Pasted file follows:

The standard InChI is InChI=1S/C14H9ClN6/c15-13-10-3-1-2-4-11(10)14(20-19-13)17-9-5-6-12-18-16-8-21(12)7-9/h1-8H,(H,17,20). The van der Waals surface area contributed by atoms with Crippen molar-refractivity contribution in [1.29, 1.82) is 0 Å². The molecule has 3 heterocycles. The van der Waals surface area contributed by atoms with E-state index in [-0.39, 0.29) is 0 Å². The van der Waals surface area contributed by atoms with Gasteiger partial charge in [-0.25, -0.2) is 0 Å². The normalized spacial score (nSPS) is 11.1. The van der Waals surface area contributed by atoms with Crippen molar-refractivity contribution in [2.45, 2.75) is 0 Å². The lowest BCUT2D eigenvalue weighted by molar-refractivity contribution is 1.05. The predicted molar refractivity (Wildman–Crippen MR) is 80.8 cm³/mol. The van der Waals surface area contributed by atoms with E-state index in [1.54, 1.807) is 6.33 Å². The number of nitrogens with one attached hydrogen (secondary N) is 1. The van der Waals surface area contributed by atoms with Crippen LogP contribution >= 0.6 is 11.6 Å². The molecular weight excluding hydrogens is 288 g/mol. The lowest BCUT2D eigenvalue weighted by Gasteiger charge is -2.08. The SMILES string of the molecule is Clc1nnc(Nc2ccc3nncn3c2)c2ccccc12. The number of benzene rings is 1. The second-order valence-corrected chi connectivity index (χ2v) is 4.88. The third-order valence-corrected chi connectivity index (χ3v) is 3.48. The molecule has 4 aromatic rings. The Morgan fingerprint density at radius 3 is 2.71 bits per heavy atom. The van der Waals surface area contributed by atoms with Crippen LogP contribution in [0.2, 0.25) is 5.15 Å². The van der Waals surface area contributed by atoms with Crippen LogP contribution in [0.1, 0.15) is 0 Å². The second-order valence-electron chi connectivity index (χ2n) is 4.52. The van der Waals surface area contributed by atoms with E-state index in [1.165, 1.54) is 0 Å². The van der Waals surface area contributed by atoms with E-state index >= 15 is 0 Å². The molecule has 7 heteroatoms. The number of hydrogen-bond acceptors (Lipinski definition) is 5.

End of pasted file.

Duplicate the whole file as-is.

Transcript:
The standard InChI is InChI=1S/C14H9ClN6/c15-13-10-3-1-2-4-11(10)14(20-19-13)17-9-5-6-12-18-16-8-21(12)7-9/h1-8H,(H,17,20). The van der Waals surface area contributed by atoms with Crippen molar-refractivity contribution in [1.29, 1.82) is 0 Å². The molecule has 3 heterocycles. The van der Waals surface area contributed by atoms with E-state index in [-0.39, 0.29) is 0 Å². The van der Waals surface area contributed by atoms with Gasteiger partial charge in [-0.25, -0.2) is 0 Å². The normalized spacial score (nSPS) is 11.1. The van der Waals surface area contributed by atoms with Crippen molar-refractivity contribution in [2.45, 2.75) is 0 Å². The lowest BCUT2D eigenvalue weighted by molar-refractivity contribution is 1.05. The predicted molar refractivity (Wildman–Crippen MR) is 80.8 cm³/mol. The van der Waals surface area contributed by atoms with E-state index in [1.54, 1.807) is 6.33 Å². The number of nitrogens with one attached hydrogen (secondary N) is 1. The van der Waals surface area contributed by atoms with Crippen LogP contribution >= 0.6 is 11.6 Å². The molecular weight excluding hydrogens is 288 g/mol. The lowest BCUT2D eigenvalue weighted by Gasteiger charge is -2.08. The SMILES string of the molecule is Clc1nnc(Nc2ccc3nncn3c2)c2ccccc12. The number of benzene rings is 1. The second-order valence-corrected chi connectivity index (χ2v) is 4.88. The third-order valence-corrected chi connectivity index (χ3v) is 3.48. The molecule has 4 aromatic rings. The Morgan fingerprint density at radius 3 is 2.71 bits per heavy atom. The van der Waals surface area contributed by atoms with Crippen LogP contribution in [0.2, 0.25) is 5.15 Å². The van der Waals surface area contributed by atoms with Crippen LogP contribution in [0.1, 0.15) is 0 Å². The second-order valence-electron chi connectivity index (χ2n) is 4.52. The van der Waals surface area contributed by atoms with E-state index in [1.165, 1.54) is 0 Å². The van der Waals surface area contributed by atoms with E-state index >= 15 is 0 Å². The molecule has 7 heteroatoms. The number of hydrogen-bond acceptors (Lipinski definition) is 5.